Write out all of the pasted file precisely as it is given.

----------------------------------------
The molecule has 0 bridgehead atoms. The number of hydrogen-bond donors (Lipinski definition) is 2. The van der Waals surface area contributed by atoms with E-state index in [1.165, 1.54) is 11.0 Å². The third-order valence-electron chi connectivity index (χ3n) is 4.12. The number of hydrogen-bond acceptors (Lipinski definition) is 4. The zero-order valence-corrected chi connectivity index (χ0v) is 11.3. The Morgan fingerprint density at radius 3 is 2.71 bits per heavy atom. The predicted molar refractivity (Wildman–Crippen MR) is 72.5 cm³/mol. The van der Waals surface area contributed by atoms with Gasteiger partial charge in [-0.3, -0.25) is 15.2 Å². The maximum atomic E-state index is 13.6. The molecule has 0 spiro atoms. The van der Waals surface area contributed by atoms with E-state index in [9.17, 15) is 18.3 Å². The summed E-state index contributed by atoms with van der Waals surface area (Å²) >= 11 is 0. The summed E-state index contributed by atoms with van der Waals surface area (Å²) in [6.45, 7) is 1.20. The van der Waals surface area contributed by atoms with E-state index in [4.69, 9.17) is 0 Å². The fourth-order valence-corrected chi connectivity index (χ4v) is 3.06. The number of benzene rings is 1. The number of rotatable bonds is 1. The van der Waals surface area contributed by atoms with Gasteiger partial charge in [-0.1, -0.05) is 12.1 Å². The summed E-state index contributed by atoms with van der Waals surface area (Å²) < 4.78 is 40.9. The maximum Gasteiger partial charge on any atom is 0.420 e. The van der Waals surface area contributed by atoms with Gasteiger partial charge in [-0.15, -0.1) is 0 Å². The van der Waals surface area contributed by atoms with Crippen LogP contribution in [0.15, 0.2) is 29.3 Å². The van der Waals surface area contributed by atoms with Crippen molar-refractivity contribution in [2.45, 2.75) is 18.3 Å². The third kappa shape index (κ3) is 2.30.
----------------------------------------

The molecule has 0 bridgehead atoms. The number of hydrogen-bond donors (Lipinski definition) is 2. The van der Waals surface area contributed by atoms with E-state index in [1.165, 1.54) is 11.0 Å². The third-order valence-electron chi connectivity index (χ3n) is 4.12. The number of hydrogen-bond acceptors (Lipinski definition) is 4. The zero-order valence-corrected chi connectivity index (χ0v) is 11.3. The Morgan fingerprint density at radius 3 is 2.71 bits per heavy atom. The predicted molar refractivity (Wildman–Crippen MR) is 72.5 cm³/mol. The van der Waals surface area contributed by atoms with Gasteiger partial charge in [-0.3, -0.25) is 15.2 Å². The maximum atomic E-state index is 13.6. The molecule has 0 spiro atoms. The van der Waals surface area contributed by atoms with E-state index in [9.17, 15) is 18.3 Å². The summed E-state index contributed by atoms with van der Waals surface area (Å²) >= 11 is 0. The summed E-state index contributed by atoms with van der Waals surface area (Å²) in [6.45, 7) is 1.20. The van der Waals surface area contributed by atoms with E-state index in [4.69, 9.17) is 0 Å². The fourth-order valence-corrected chi connectivity index (χ4v) is 3.06. The number of benzene rings is 1. The number of rotatable bonds is 1. The van der Waals surface area contributed by atoms with Gasteiger partial charge in [-0.1, -0.05) is 12.1 Å². The summed E-state index contributed by atoms with van der Waals surface area (Å²) < 4.78 is 40.9. The maximum Gasteiger partial charge on any atom is 0.420 e. The van der Waals surface area contributed by atoms with Gasteiger partial charge in [-0.15, -0.1) is 0 Å². The van der Waals surface area contributed by atoms with Crippen LogP contribution in [0.15, 0.2) is 29.3 Å². The van der Waals surface area contributed by atoms with Crippen molar-refractivity contribution in [2.45, 2.75) is 18.3 Å². The third kappa shape index (κ3) is 2.30.